Royal Dutch Shell has produced the first gas from Block 5C (Barracuda Project) in Block C, offshore Trinidad and Tobago.

Located in the East Coast Marine Area (ECMA), the backfill project is estimated to produce nearly 25,000 barrels of oil equivalent per day (boe/d) or 140 million standard cubic feet per day (mmscf/d) of gas.

The peak production from the Barracuda project is projected to be around 40,000boe/d or 220mmscf/d of gas.

The backfill project features two subsea wells, that are both owned 100% by Shell. One of the wells is located in the Endeavour field, while the other is in the Bounty field.

The two wells have a tied back to Shell’s Dolphin platform. They are said to be among the deepest development wells in Trinidad and Tobago.

According to Shell, the well in the Endeavour field was drilled to a depth of 20,000ft, and the well in the Bounty field was drilled to a depth of 16,000ft.

Barracuda is the first greenfield project for Shell in Trinidad and Tobago apart from being one of its largest in the country since its $53bn acquisition of BG Group in 2016.

The project was executed by Shell Trinidad and Tobago, through BG International, a subsidiary of Shell. A final investment decision (FID) on developing Block C was taken by Shell Trinidad and Tobago in January 2020.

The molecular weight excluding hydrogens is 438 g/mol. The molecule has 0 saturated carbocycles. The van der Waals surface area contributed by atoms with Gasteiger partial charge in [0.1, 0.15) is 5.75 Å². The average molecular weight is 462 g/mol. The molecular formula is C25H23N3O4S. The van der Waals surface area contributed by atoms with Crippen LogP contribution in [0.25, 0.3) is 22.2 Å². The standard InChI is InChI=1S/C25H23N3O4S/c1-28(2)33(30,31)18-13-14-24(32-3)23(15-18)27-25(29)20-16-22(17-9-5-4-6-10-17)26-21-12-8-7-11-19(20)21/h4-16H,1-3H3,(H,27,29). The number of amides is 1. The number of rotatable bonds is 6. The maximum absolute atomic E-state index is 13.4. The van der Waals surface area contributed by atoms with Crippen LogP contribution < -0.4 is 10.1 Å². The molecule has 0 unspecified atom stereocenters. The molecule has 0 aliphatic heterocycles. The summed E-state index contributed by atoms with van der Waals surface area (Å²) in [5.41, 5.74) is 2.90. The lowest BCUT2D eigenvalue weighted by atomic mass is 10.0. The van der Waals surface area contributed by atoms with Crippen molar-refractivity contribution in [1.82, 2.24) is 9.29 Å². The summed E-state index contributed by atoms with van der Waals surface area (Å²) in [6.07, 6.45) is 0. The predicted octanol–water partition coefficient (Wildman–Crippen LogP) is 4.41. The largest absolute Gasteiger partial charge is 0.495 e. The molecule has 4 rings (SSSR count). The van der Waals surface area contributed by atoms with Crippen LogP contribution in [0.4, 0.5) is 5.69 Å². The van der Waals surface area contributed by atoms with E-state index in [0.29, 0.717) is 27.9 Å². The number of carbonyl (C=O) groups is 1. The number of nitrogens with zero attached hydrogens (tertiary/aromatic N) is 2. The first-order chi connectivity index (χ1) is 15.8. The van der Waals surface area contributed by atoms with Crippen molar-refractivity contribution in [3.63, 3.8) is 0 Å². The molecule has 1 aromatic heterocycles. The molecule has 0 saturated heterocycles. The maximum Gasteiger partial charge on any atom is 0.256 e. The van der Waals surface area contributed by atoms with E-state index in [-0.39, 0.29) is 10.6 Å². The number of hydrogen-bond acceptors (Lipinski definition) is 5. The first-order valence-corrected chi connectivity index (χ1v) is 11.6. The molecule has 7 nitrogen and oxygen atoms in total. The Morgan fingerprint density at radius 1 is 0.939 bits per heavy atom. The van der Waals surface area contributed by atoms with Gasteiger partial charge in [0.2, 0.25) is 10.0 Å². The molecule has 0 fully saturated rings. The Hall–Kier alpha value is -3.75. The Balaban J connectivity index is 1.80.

Shell senior VP and country chair Eugene Okpere said: “We are immensely proud of our people and the remarkable work it took to achieve this milestone, particularly given that drilling began in May 2020 during the COVID-19 pandemic.

“Our execution strategy had to be completely overhauled to deliver our business plan, all while working remotely. It required tremendous resilience, adaptability and commitment.”

The company said that bringing the Barracuda project on stream is a significant milestone for delivering gas to the domestic and international markets through the Atlantic LNG plant. Shell’s stake in the LNG plant ranges from 46% to 57.5% in each of the four trains.

In another development, Shell has reportedly launched a sale process for its interests in non-operated oil and gas fields in Malaysian waters. The sale procedure is being run by J.P. Morgan, reported Reuters, based on a document it had accessed.